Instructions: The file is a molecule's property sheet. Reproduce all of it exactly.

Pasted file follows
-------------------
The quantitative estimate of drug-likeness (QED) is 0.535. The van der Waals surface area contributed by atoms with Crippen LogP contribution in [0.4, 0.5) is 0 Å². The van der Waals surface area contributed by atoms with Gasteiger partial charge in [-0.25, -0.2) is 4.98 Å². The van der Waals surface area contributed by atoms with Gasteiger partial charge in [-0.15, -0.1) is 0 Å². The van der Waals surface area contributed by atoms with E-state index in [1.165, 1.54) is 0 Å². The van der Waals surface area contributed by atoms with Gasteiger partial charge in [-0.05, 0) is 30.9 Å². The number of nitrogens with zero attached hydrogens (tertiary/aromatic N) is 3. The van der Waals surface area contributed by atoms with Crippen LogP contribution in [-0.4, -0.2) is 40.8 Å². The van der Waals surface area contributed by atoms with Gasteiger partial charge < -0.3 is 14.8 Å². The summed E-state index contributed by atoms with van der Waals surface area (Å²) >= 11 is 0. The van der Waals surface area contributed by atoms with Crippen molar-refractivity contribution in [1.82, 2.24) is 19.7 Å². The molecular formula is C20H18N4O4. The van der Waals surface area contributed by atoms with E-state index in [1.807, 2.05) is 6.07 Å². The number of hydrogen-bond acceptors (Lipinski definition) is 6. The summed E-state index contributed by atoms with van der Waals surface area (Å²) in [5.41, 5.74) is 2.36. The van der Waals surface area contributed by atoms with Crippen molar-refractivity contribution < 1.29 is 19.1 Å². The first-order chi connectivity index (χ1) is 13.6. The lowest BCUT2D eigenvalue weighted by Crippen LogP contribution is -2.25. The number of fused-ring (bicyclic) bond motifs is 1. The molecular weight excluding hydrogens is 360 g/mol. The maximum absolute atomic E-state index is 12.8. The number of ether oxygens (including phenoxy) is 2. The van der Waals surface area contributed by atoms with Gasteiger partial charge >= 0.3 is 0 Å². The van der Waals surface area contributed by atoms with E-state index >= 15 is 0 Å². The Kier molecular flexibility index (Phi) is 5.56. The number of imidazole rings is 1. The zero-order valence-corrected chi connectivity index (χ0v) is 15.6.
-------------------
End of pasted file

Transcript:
The quantitative estimate of drug-likeness (QED) is 0.535. The van der Waals surface area contributed by atoms with Crippen LogP contribution in [0.4, 0.5) is 0 Å². The van der Waals surface area contributed by atoms with Gasteiger partial charge in [-0.25, -0.2) is 4.98 Å². The van der Waals surface area contributed by atoms with Gasteiger partial charge in [-0.15, -0.1) is 0 Å². The van der Waals surface area contributed by atoms with E-state index in [1.165, 1.54) is 0 Å². The van der Waals surface area contributed by atoms with Gasteiger partial charge in [-0.05, 0) is 30.9 Å². The number of nitrogens with zero attached hydrogens (tertiary/aromatic N) is 3. The van der Waals surface area contributed by atoms with Crippen LogP contribution in [-0.4, -0.2) is 40.8 Å². The van der Waals surface area contributed by atoms with Gasteiger partial charge < -0.3 is 14.8 Å². The summed E-state index contributed by atoms with van der Waals surface area (Å²) >= 11 is 0. The van der Waals surface area contributed by atoms with Crippen molar-refractivity contribution in [1.82, 2.24) is 19.7 Å². The molecular formula is C20H18N4O4. The van der Waals surface area contributed by atoms with E-state index in [1.807, 2.05) is 6.07 Å². The number of hydrogen-bond acceptors (Lipinski definition) is 6. The summed E-state index contributed by atoms with van der Waals surface area (Å²) in [5.41, 5.74) is 2.36. The van der Waals surface area contributed by atoms with Crippen molar-refractivity contribution < 1.29 is 19.1 Å². The first-order chi connectivity index (χ1) is 13.6. The lowest BCUT2D eigenvalue weighted by Crippen LogP contribution is -2.25. The number of fused-ring (bicyclic) bond motifs is 1. The molecular weight excluding hydrogens is 360 g/mol. The maximum absolute atomic E-state index is 12.8. The number of ether oxygens (including phenoxy) is 2. The van der Waals surface area contributed by atoms with Gasteiger partial charge >= 0.3 is 0 Å². The van der Waals surface area contributed by atoms with E-state index >= 15 is 0 Å². The Kier molecular flexibility index (Phi) is 5.56. The number of imidazole rings is 1. The zero-order valence-corrected chi connectivity index (χ0v) is 15.6.